Saving Healthcare

Costs are soaring, so many experts say the solution is to turn financial incentives upside down

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Quality Standards

But for quality payments to work, Raethel says, providers need standards – metrics they can use to measure their performance. To help provide that data, HMSA has sponsored an initiative called Advanced Hospital Care (AHC), a partnership with all the major local hospitals and with the Premier healthcare alliance, a national cooperative of hundreds of hospitals and healthcare systems that is establishing quality standards.

“They’ve been working for the last half-dozen years to develop a program around quality, safety and efficiency,” Raethel says. “By partnering with Premier, instead of having to come up with our own programs, we get metrics designed by hospitals around the country.”

Participation is a two-way street. “As a member, you agree to share all your results with the cooperative,” Raethel says. “That data is transparent, so you get to see what the other hospitals are doing, and they get to see how you’re doing. Transparency is a powerful motivator.”

HMSA believes access to such data will change how Hawaii’s hospitals operate. By joining AHC, Hawaii’s hospitals have committed to improving their performance on the Premier standards. Each hospital compares its performance with peers around the country. That’s important in Hawaii, where a big trauma hospital like Queens, doesn’t have local peers.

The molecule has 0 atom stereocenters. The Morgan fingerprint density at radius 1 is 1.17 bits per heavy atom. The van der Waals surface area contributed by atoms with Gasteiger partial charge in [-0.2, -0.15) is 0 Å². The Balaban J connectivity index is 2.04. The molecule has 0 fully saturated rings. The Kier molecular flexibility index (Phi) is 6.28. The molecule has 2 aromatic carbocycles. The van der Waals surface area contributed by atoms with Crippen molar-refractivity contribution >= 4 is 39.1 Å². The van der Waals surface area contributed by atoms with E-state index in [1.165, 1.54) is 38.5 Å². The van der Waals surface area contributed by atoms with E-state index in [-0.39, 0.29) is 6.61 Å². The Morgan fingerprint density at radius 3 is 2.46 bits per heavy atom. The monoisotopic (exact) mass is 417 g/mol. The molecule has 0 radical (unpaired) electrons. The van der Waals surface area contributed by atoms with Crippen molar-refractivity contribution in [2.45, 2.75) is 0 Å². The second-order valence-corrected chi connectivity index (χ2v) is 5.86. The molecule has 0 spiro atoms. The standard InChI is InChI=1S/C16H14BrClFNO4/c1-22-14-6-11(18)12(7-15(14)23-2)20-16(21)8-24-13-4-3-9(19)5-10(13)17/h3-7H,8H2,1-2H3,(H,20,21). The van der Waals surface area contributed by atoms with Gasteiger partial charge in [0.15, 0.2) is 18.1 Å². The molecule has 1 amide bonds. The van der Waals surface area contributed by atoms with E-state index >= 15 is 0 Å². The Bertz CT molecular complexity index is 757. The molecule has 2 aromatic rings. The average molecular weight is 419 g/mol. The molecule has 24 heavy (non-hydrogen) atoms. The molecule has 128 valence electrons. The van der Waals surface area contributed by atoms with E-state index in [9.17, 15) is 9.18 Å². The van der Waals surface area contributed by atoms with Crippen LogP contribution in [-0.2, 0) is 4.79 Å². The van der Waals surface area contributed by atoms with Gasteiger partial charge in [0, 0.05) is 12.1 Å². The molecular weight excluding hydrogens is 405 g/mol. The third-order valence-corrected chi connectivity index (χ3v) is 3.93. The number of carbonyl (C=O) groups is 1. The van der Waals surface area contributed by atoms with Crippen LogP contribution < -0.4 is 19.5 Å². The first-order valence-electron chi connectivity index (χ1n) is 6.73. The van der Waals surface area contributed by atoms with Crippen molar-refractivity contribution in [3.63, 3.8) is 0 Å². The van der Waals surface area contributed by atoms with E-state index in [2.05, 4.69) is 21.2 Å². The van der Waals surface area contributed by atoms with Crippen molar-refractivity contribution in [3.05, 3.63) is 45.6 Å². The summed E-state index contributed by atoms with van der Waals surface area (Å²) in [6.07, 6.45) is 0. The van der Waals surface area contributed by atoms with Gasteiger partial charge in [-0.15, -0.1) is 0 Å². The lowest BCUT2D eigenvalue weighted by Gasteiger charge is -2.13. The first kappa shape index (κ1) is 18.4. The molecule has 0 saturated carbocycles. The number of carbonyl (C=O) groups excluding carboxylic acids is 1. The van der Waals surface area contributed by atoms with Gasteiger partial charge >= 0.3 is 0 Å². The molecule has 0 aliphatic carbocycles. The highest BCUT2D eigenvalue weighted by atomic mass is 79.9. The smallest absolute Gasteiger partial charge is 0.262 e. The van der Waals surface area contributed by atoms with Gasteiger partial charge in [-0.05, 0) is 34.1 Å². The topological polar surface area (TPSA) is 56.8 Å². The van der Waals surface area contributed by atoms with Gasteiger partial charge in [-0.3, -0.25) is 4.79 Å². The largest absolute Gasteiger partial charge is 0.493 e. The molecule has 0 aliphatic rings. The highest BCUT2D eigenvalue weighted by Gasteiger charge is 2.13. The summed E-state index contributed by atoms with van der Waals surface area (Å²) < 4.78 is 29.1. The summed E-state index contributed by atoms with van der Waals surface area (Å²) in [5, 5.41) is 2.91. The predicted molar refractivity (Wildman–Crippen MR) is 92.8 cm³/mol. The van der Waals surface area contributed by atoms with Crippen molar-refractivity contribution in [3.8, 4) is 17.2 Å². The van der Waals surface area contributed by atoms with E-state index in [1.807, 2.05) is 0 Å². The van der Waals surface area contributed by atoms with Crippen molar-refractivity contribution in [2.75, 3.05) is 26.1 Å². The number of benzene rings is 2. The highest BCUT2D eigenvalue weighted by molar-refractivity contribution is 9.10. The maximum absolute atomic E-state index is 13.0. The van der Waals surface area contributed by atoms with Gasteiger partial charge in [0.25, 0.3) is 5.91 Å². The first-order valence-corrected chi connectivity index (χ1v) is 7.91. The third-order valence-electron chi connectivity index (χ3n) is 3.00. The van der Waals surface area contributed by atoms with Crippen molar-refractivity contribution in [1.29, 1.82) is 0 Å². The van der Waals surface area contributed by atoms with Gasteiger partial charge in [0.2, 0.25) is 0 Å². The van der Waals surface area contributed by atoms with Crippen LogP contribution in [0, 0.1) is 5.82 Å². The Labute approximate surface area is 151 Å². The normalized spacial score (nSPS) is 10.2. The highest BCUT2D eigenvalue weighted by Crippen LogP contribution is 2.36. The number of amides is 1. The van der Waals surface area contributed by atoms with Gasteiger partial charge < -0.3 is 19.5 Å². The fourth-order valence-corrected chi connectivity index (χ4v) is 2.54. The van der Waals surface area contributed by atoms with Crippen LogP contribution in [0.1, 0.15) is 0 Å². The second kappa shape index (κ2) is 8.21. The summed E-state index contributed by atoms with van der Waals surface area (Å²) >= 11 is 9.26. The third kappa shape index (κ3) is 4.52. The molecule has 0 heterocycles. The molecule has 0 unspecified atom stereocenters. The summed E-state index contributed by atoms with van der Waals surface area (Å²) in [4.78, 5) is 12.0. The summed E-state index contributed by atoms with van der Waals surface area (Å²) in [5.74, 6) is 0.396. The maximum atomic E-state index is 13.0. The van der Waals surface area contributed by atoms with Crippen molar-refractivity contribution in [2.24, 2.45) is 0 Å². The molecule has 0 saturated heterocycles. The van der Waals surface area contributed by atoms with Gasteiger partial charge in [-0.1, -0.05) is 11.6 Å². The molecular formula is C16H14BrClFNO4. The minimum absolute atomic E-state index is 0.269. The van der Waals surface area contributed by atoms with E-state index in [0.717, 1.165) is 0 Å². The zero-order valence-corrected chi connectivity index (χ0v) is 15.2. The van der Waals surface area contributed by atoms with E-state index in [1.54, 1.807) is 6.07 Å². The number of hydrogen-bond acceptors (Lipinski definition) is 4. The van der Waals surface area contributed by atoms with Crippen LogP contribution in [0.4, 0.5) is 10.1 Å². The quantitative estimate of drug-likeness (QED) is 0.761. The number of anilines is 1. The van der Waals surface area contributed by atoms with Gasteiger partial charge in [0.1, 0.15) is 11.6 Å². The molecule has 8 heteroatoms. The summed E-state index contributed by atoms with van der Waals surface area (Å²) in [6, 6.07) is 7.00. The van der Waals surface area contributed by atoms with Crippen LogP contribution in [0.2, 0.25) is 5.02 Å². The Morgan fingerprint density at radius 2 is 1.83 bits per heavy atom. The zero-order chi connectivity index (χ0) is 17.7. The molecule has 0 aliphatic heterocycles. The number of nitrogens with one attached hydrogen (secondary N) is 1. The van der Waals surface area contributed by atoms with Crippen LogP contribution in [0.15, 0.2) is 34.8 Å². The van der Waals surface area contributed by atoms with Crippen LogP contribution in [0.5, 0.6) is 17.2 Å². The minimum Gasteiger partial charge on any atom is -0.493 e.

“Now,” Raethel says, “if Queens is working on a particular metric and, for whatever reason, isn’t doing so well, they can look at similar hospitals that are doing well and see how they’re doing it.”

HMSA also provides quality data to physicians and medical practices. Last year, they launched HBI Online, a web service that lets healthcare providers measure their performance against clinical quality indicators. For example, HBI Online allows doctors to easily see how many of their diabetic patients have had eye exams.


HMSA isn’t the first healthcare organization in Hawaii to embrace PCMH. “We’ve believed in this concept for a long time,” says Geoffrey Sewell, executive medical director at Kaiser. “It’s a core value at Kaiser.”

In fact, Kaiser is a national leader in PCMH. For example, it pioneered the widespread use of electronic medical records, a key PCMH strategy. Nationally, Kaiser was an early intensive user of quality measures to improve care in its hospitals and clinics, using its own database to track performance at every level.

“For example,” Sewell says, “we can tell how a group practice is doing compared to other group practices. Then, we can click down into the individual members of that practice. We can see the doctors, the medical assistants, the nurses. We can see who’s completing the things that need to get done. And we can assist them when they set critical targets.”

Ultimately, the program tracks every critical performance measure, comparing everything in a medical practice or a clinic or a hospital with national averages. “Our goal is to be in the top 10 percent,” Sewell says.

But Sewell understands the challenges facing the rest of the healthcare industry. Whereas Kaiser doctors are paid a salary, most other doctors are compensated for each service. “They get paid in RVUs – relative value units,” Sewell explains. “Every medical procedure, from an office consultation to brain surgery, they all have a certain number of RVUs applied to them. So, while you might get paid a little more for hitting quality targets, they still pay you fee-for-service for most of your time. That’s what sets us apart: We pay folks a salary, then we monitor performance.”